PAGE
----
President Trump is bad, but the people whose self-serving incompetence in government gave us President Trump in the first place are still very much present, unrepentant and with their credibility intact. Brexit negotiations may be lurching toward disaster, but the people whose uninspired leadership and scant regard for democracy helped give us Brexit in the first place soldier on with reputations intact, peddling the myth that everything was fine before the EU referendum came along, and that Brexit can be thwarted with no adverse societal consequences.

If the people who believe they are morally and intellectually better than Donald Trump voters and Brexiteers want to win, they need to do more than stand laughing or indignant at the sidelines as the worst elements of these camps drive their populist train off the rails; they need to actively come up with something more attractive; a unifying, compelling national vision which amounts to something more than just rolling the clock back to the day before the EU referendum or US presidential election. But instead we see little other than smug self-satisfaction and blind hatred of (or contempt for) those who took the populist side, born of the delusion that populist incompetence in government somehow discredits their basic cause, and that political elites can therefore press on with their own discredited and failed agenda without incurring any negative consequences.

But the populists are by no means innocent. It is very easy to strike a trendy rhetorical pose against unloved ideas and institutions, but much harder to grapple with cold hard reality and propose policy changes which respect democratic input while also standing a chance of lasting success in the real world. One of the hardest things in recent months has been witnessing thinkers, writers and organisations I once broadly respected choosing the path of least resistance, playing to their respective galleries and choosing outraged purity over sullying themselves with necessary compromise.

Thus we see this year’s Orwell Prize for journalism awarded to someone who sniffs out and extrapolates wrongdoing in the EU referendum Leave campaign to the delight of her establishment audience, but shows zero curiosity about malfeasance in the Remain campaign (or the relative impact of each). And thus we are subjected to otherwise-compelling contrarians like Brendan O’Neill of Spiked magazine actively harming the cause of Brexit by ignoring all nuance when it comes to the trade and regulatory relationships under discussion, turning the most momentous issue to face Britain in decades into just another facet of the culture war.

It must be easy to write when possessed of great certainty that one is indisputably morally superior and on the “right” side of history (or at least that one’s actions and side will be recorded as being on the right side of history). I often envy the leftist, identity politics-soaked social justice warriors and their enablers within the political class for possessing such fervor. It is much harder to write day after day when one fears that one’s side will ultimately lose, and that one will be remembered as a cranky obstacle to glorious progress at best, and as something akin to a Jim Crow segregationist at worst. Every tweet or blog post them becomes not a small brick in the foundation of some glorious building for which one can claim partial credit, but rather just another nail in the coffin of one’s own future reputation and ultimate legacy.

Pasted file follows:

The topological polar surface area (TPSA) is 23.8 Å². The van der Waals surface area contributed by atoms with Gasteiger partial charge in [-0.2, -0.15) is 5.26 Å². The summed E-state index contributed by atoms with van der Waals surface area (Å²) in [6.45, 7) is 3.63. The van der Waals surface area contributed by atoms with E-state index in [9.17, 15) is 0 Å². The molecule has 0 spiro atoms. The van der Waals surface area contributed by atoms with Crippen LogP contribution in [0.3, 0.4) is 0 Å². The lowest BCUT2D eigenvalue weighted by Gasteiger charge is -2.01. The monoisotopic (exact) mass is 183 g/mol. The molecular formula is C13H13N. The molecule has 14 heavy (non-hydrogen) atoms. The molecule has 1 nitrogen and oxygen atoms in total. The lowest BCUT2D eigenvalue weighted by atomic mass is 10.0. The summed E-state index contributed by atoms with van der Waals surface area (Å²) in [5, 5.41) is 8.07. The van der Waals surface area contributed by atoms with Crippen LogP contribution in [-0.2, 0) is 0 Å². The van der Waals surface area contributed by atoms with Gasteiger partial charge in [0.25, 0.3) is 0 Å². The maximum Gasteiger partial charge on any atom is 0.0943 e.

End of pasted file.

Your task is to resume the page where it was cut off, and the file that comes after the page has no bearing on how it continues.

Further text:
And right now, I think the chances of defeat for conservatives, traditionalists, democrats and nation state defenders are very high indeed. In Britain, the UK government’s mishandling of Brexit and the atrophy of our self-governance capability may yet vindicate every hysterical warning about the folly of leaving the European Union’s unwanted, antidemocratic political-union-by-stealth. In the United States, President Donald Trump’s impulsive, often proudly ignorant or counterproductive policies and bigoted rhetoric tarnish the valid causes he supports (like greater immigration control) by mere association, rendering them toxic, while the reputations of some truly awful people are laundered thanks to their cynically ostentatious opposition to Trump.

In all of this, the media is firmly planted on one side, unable to report objectively on issues of concern to so-called populists by virtue of having so few reporters and editors drawn from the relevant social and demographic circles. And virtually every element of our culture, from classical and pop music to television and even corporate culture, are marching to the beat of divisive, intersectional identity politics with its avant garde gender theory and disdain for those institutions which are the bedrock of a stable society. In such circumstances it is small comfort to be right when one’s own side stands on the verge of total defeat.

And yet it is not in my nature to bow down before these forces and declare “I, for one, welcome our new antidemocratic, technocratic, authoritarian and coercive SJW overlords”. I don’t welcome them. Even if things go as badly as in my most pessimistic moments I fear they may, I believe it is still important to stand up and argue in the public square, register dissent, bear witness to what is happening and force the progressive side to defend their ideas on logic and merit rather than wallow endlessly in their feelings.

Conservatives and true liberal democrats, people who believe in government of the people and the right to freedom of speech and thought, should be under no illusion at this time – we are losing the decisive battle. A few standout conservative podcasts, YouTubers and bloggers are no match when the other side has a vice-like grip on the entire culture and is snarlingly intolerant of the slightest dissent to the extent that they willingly throw their own leaders and figureheads under the bus for thoughtcrime infractions.